After receiving sharp criticism for his rhetoric about Hurricane Harvey during a short visit to Texas on Tuesday, President Trump offered a fresh message on Wednesday: I care.
In short remarks ahead of a speech promoting tax reform, the president tried to correct course, steering away from the rah-rah character of his tour in Texas and radiating more sympathy.
“In difficult times such as these we see the true character of the American people: Their strength, their love, and their resolve,” he said. “We see friend helping friend, neighbor helping neighbor, and stranger helping stranger. Together, we will endure and we will overcome. To those affected by this storm, we are praying for you and we are with you every step of the way.”
That was a departure from his tone in Texas. During stops in the state, he focused on inspirational praise for the indomitable American spirit and wonderment at size—both the size of storm, and in a strange moment, the size of the audience there to greet him. (“What a crowd, what a turnout.”) It was left to Governor Greg Abbott to insist that Trump was “heartbroken.”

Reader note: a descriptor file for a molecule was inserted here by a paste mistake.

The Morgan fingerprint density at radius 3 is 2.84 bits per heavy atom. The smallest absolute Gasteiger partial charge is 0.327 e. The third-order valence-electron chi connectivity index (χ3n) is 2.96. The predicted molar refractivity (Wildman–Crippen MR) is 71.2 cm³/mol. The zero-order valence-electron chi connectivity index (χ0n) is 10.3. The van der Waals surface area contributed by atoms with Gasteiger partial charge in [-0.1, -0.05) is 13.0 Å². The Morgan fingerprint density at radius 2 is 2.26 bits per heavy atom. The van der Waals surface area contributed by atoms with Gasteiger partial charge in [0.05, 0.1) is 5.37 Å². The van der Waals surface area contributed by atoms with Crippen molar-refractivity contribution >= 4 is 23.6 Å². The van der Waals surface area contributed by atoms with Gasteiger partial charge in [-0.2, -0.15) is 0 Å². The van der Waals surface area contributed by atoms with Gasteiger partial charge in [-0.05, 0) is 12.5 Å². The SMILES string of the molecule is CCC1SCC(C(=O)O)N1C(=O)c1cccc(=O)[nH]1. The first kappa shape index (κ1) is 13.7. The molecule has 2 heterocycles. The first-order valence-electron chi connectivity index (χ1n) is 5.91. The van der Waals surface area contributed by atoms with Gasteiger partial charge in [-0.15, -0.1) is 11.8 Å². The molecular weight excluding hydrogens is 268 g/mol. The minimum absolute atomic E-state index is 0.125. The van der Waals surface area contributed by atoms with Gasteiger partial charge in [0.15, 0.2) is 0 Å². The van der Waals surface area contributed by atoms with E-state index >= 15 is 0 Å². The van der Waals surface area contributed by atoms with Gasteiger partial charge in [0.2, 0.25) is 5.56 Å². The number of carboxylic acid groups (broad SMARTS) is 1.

As I wrote on Tuesday, presidents tend to respond to disasters with a mix of inspiration and consolation. Trump is good at celebrating resilience, but sympathy is not a mode that seems to come to him naturally, and there are few instances of him expressing it publicly during his political career. Also missing from his remarks was any comment on the deaths of civilians or first responders during the storm, an unusual omission.